Ten months into President Biden’s term, panicky Democrats have already begun to speculate on who might take his place on the ticket in 2024, despite Biden’s assurances that he intends to stand for reelection.

A Post story last weekend contained this remarkable nugget: “One Democrat involved in campaigns said they couldn’t think of a single person they had spoken to in the last month who considers the possibility of Biden running again to be a real one.”

Maybe so. But if there’s one Democrat in Washington who isn’t feeling panicky right now, I’m betting it’s the president himself.

For Biden, being written off as too old and out of his depth isn’t exactly a gut punch. It’s more like another day in the last 30 years.

In 1987, Biden’s first presidential campaign came crashing down in a matter of days amid charges of plagiarism. At that moment, Biden was not quite 45 and had just emerged as one of the brightest hopes of his generation. Almost overnight, he became a casualty of the brand-new character wars, his national ambitions declared dead by the entire media-political class.

If there was any doubt that Biden’s career had been wiped away, the following year he almost literally died from a sudden brain aneurysm. Biden recovered and kept at it.

In 2007, when Biden again decided to seek the presidency, the consensus was that his time had passed — and that Biden must be the only Democrat in Washington who didn’t know it.

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Biden heard the laughter of all the insiders and pundits who said he was over the hill, out of step, comically long-winded. He ended up with the vice presidency.

Eight years later, when Biden — now 73 — considered a third presidential run, the overwhelming sentiment within the party was that Hillary Clinton, and not Biden, was Barack Obama’s best and likeliest successor.

For the third time in his career, all the smart Democrats praised Biden’s service and sent him off into the political sunset. Even most of his closest advisers assumed he was through.

Four years later, he was back, paddling headlong against the ideological current in his party. And again, after he got blasted in Iowa and New Hampshire, everyone who knew anything dismissed Biden as too old and too centrist, not to mention too White and male.

We were wrong. Ploddingly, haltingly, serenely, Biden persevered and won.

So you can imagine how Biden feels now, when he sees these polls that show his approval ratings bobbing around the 40 percent mark and when he hears about all these Democrats — including a few in his own administration — angling to fill the vacuum once he finally realizes he must get out of the way.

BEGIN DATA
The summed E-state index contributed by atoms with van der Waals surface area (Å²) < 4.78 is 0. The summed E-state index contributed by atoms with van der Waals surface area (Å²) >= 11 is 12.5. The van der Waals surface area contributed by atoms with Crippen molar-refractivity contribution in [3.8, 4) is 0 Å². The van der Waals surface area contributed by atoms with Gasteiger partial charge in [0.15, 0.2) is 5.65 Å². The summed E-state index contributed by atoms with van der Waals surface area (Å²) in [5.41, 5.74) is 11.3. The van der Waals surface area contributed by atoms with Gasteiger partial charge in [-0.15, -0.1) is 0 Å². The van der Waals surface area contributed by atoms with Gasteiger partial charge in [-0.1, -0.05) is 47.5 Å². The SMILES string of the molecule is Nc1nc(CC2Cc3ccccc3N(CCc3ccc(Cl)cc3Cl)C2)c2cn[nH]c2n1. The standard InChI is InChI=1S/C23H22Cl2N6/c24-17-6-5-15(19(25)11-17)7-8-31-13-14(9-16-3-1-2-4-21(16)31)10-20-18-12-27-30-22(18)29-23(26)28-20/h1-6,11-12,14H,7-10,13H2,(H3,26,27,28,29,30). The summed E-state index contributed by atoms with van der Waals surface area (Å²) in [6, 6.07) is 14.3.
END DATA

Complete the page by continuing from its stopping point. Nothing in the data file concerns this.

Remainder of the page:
You can see him chuckling to himself, the way he sometimes does when a reporter asks some shallow question he’s answered 2,000 times in his life. Keep declaring me finished, Biden must be thinking. Time will decide.

There’s a danger in this, of course. Just because you’ve always defied the groupthink doesn’t mean you’ll do it again — especially if all that perspective fills you with a kind of unexamined confidence.

Whatever his comfort as a No. 2, Biden hasn’t yet adjusted to being the guy who sets the agenda. One hopes that his unsteady performance in trying to pass a social spending bill — adrift and indecisive, too deferential toward the same left flank of his party that he soundly defeated in last year’s primaries — will serve as a turning point rather than a template for the rest of his presidency.

Biden’s age is a legitimate problem, too. He can shrug it off if he wants (and he was lucky to get away with it during a campaign that was largely conducted by Zoom), but running for reelection at 81 would be asking a lot of voters, and his party deserves to see a little more assertiveness in the face of mounting crises.

But what Biden knows, after three-plus decades of being politically left for dead, is that nothing’s over just because a bunch of unnamed staffers who spend too much time reading polls say it’s over. He knows from experience that the more monolithic and reflexive the popular wisdom, the more likely it will be proved wrong.

Does Biden run again? Personally, I’ve always thought he was most likely a one-term, stabilizing president, and I don’t really believe he has made up his mind to seek another term.

But it’s early yet, and I’m pretty sure Biden won’t be spooked into accepting everybody else’s idea of political reality. If there’s any one lesson of his political life, it’s that realities usually change.